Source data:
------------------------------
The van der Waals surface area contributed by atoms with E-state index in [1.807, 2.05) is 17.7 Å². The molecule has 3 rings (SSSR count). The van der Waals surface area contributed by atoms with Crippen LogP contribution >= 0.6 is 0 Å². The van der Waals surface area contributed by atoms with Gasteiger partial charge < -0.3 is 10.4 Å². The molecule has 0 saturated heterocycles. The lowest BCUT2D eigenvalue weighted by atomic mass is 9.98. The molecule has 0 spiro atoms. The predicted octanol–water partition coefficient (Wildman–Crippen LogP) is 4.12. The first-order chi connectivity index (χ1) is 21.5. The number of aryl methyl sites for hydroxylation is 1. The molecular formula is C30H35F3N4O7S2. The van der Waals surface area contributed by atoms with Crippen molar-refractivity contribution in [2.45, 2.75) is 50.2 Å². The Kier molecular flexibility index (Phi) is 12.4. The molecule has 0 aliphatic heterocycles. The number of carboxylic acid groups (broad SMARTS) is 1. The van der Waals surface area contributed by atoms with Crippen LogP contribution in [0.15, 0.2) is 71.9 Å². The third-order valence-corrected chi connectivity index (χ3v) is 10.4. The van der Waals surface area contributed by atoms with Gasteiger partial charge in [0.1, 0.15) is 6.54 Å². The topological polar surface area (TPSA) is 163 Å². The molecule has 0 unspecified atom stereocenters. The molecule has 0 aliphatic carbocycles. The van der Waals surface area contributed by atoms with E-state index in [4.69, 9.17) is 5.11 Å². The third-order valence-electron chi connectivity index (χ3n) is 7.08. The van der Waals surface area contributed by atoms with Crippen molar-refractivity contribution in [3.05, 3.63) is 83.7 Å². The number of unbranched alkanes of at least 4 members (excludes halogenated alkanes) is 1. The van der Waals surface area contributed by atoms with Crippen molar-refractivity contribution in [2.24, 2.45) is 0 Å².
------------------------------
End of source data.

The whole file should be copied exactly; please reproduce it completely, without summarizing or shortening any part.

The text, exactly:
The van der Waals surface area contributed by atoms with E-state index in [1.807, 2.05) is 17.7 Å². The molecule has 3 rings (SSSR count). The van der Waals surface area contributed by atoms with Crippen LogP contribution >= 0.6 is 0 Å². The van der Waals surface area contributed by atoms with Gasteiger partial charge < -0.3 is 10.4 Å². The molecule has 0 saturated heterocycles. The lowest BCUT2D eigenvalue weighted by atomic mass is 9.98. The molecule has 0 spiro atoms. The predicted octanol–water partition coefficient (Wildman–Crippen LogP) is 4.12. The first-order chi connectivity index (χ1) is 21.5. The number of aryl methyl sites for hydroxylation is 1. The molecular formula is C30H35F3N4O7S2. The van der Waals surface area contributed by atoms with Crippen molar-refractivity contribution in [2.45, 2.75) is 50.2 Å². The Kier molecular flexibility index (Phi) is 12.4. The molecule has 0 aliphatic heterocycles. The number of carboxylic acid groups (broad SMARTS) is 1. The van der Waals surface area contributed by atoms with Crippen LogP contribution in [0.15, 0.2) is 71.9 Å². The third-order valence-corrected chi connectivity index (χ3v) is 10.4. The van der Waals surface area contributed by atoms with Gasteiger partial charge in [0.1, 0.15) is 6.54 Å². The topological polar surface area (TPSA) is 163 Å². The molecule has 0 unspecified atom stereocenters. The molecule has 0 aliphatic carbocycles. The van der Waals surface area contributed by atoms with E-state index in [4.69, 9.17) is 5.11 Å². The third-order valence-electron chi connectivity index (χ3n) is 7.08. The van der Waals surface area contributed by atoms with Crippen molar-refractivity contribution in [3.05, 3.63) is 83.7 Å². The number of unbranched alkanes of at least 4 members (excludes halogenated alkanes) is 1. The van der Waals surface area contributed by atoms with Crippen molar-refractivity contribution in [2.24, 2.45) is 0 Å².